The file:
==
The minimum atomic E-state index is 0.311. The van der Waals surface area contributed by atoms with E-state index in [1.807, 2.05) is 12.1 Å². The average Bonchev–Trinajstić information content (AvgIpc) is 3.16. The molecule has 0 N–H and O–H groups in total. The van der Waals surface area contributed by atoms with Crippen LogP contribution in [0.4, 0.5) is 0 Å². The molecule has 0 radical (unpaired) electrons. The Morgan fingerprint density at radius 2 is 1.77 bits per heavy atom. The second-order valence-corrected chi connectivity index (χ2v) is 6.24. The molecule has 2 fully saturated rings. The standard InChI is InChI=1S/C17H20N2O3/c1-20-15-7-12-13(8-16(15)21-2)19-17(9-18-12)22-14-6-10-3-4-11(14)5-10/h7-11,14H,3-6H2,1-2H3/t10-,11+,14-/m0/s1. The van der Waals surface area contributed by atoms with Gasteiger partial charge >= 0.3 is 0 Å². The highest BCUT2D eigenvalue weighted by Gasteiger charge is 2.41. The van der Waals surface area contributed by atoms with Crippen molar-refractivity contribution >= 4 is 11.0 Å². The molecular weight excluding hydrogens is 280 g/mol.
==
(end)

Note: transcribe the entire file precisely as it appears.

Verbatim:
The minimum atomic E-state index is 0.311. The van der Waals surface area contributed by atoms with E-state index in [1.807, 2.05) is 12.1 Å². The average Bonchev–Trinajstić information content (AvgIpc) is 3.16. The molecule has 0 N–H and O–H groups in total. The van der Waals surface area contributed by atoms with Crippen LogP contribution in [0.4, 0.5) is 0 Å². The molecule has 0 radical (unpaired) electrons. The Morgan fingerprint density at radius 2 is 1.77 bits per heavy atom. The second-order valence-corrected chi connectivity index (χ2v) is 6.24. The molecule has 2 fully saturated rings. The standard InChI is InChI=1S/C17H20N2O3/c1-20-15-7-12-13(8-16(15)21-2)19-17(9-18-12)22-14-6-10-3-4-11(14)5-10/h7-11,14H,3-6H2,1-2H3/t10-,11+,14-/m0/s1. The van der Waals surface area contributed by atoms with Gasteiger partial charge >= 0.3 is 0 Å². The highest BCUT2D eigenvalue weighted by Gasteiger charge is 2.41. The van der Waals surface area contributed by atoms with Crippen molar-refractivity contribution >= 4 is 11.0 Å². The molecular weight excluding hydrogens is 280 g/mol.